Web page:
GOP leader defends Mulvaney amid backlash over quid pro quo comments

House Minority Leader Kevin McCarthyKevin Owen McCarthyHarris introduces bill to prevent California wildfires McCarthy says views on impeachment won't change even if Taylor's testimony is confirmed House Republicans call impeachment hearing 'boring,' dismiss Taylor testimony as hearsay MORE (R-Calif.) on Friday defended acting White House chief of staff Mick MulvaneyJohn (Mick) Michael MulvaneySondland notified Trump officials of investigation push ahead of Ukraine call: report Schiff knocks Mulvaney over failure to testify in impeachment probe Lawmakers skeptical of progress on spending deal as wall battle looms MORE amid backlash over his remarks suggesting that Ukraine aid was connected to the president’s call for the country to launch a probe into Democrats.

McCarthy noted during a press conference that Mulvaney sought to walk back his remarks later in the day on Thursday, arguing the White House official "clarified his statement" and that he "takes Mick Mulvaney at his word for his clarification."

“I think Mick was very clear in cleaning up the statement, that there was no quid pro quo. Everybody has been investigated states, but more importantly, you have the transcript the proof,” the House GOP leader told reporters on Friday.


McCarthy argued that the public now has more information than the intelligence community whistleblower who filed a complaint about Trump's dealings with Ukraine, since the White House later released a partial transcript of the president's July 25 call with the Ukrainian leader that is at the center of the House impeachment inquiry.

“I know people today want to say someone's guilty until they're innocent. We know more than the whistleblower. We have the transcripts of the phone call, the American public has seen it and no one believes he used quid pro quo and there is nothing impeachable in there," McCarthy said.

When asked whether Mulvaney should step down over his comments, McCarthy said no, adding he “takes Mick Mulvaney at his word for his clarification.”

Mulvaney in a statement Thursday seeking to walk back his comments from a press conference earlier in the day blamed the media for the political backlash, saying reporters distorted his remarks as part of “a biased and political witch hunt against President TrumpDonald John TrumpTrump reversed course on flavored e-cigarette ban over fear of job losses: report Trump to award National Medal of Arts to actor Jon Voight Sondland notified Trump officials of investigation push ahead of Ukraine call: report MORE.”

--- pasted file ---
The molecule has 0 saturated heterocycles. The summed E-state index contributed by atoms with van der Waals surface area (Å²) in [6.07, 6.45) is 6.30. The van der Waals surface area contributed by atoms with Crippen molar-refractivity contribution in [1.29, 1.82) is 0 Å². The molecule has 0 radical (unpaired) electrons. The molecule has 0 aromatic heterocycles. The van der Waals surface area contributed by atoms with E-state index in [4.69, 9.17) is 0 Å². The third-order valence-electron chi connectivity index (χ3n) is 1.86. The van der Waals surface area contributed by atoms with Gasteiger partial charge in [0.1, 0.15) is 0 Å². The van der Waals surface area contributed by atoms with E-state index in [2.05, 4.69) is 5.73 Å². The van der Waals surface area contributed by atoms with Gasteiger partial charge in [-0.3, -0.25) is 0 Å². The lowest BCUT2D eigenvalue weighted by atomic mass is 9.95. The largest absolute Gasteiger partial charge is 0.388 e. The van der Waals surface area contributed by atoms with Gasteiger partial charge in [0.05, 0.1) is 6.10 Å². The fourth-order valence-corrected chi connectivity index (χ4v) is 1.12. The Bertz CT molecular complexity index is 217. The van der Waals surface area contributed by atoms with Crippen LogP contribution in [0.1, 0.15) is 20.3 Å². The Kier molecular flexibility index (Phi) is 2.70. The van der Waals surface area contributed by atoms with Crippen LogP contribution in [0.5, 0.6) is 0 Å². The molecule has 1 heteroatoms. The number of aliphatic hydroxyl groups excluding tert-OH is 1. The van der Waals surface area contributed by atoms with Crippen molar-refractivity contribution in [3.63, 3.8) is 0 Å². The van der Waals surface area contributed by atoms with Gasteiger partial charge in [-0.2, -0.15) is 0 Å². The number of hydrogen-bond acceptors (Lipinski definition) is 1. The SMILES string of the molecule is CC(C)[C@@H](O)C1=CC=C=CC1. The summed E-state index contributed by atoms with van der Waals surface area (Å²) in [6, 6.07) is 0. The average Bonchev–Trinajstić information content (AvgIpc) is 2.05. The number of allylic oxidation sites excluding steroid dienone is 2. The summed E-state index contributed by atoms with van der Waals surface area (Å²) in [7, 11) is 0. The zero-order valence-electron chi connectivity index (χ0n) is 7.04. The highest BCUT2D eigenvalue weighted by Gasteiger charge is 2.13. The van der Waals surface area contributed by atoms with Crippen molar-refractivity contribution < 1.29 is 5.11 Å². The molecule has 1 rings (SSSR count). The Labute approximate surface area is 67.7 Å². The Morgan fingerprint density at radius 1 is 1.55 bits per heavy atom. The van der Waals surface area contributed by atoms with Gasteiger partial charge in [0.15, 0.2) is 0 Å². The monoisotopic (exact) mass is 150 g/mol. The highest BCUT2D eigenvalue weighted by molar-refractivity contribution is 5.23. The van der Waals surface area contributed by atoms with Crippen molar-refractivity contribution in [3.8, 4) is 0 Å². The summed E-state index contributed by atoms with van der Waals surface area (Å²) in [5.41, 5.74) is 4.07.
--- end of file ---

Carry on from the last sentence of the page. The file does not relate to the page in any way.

“The president never told me to withhold any money until the Ukrainians did anything related to the server. The only reasons we were holding the money was because of concern about lack of support from other nations and concerns over corruption," he said in his statement.

Rep. Francis RooneyLaurence (Francis) Francis RooneyBipartisan Senate climate caucus grows by six members House Democrat: Taylor's impeachment testimony made 'very clear' there was a quid pro quo New bipartisan Senate climate caucus aims to take 'politics' out of the topic MORE (R-Fla.) expressed strong concerns over Mulvaney’s attempt to flip the narrative, telling reporters his initial admission of a quid pro quo with Ukraine was alarming and can’t be retracted.

“This isn't an Etch A Sketch. You cannot go revise what you say in front of the cameras and say, 'Oh actually, I meant the opposite,’ " Rooney told reporters Friday.

Others expressed frustration about Mulvaney’s messaging fumble providing Democrats with ammunition for their impeachment efforts.

“Never hold a press conference longer than eight minutes. Thirty-nine minutes was too long. And they will get you on something,” a GOP lawmaker told The Hill, stopping short of saying that Mulvaney, a former Republican congressman from South Carolina, should step down.

“I think he thought he could explain it," the lawmaker said.

One House GOP aide said that Mulvaney’s performance was “so bad that it’s plausible he was trying to get fired.”

Scott Wong contributed.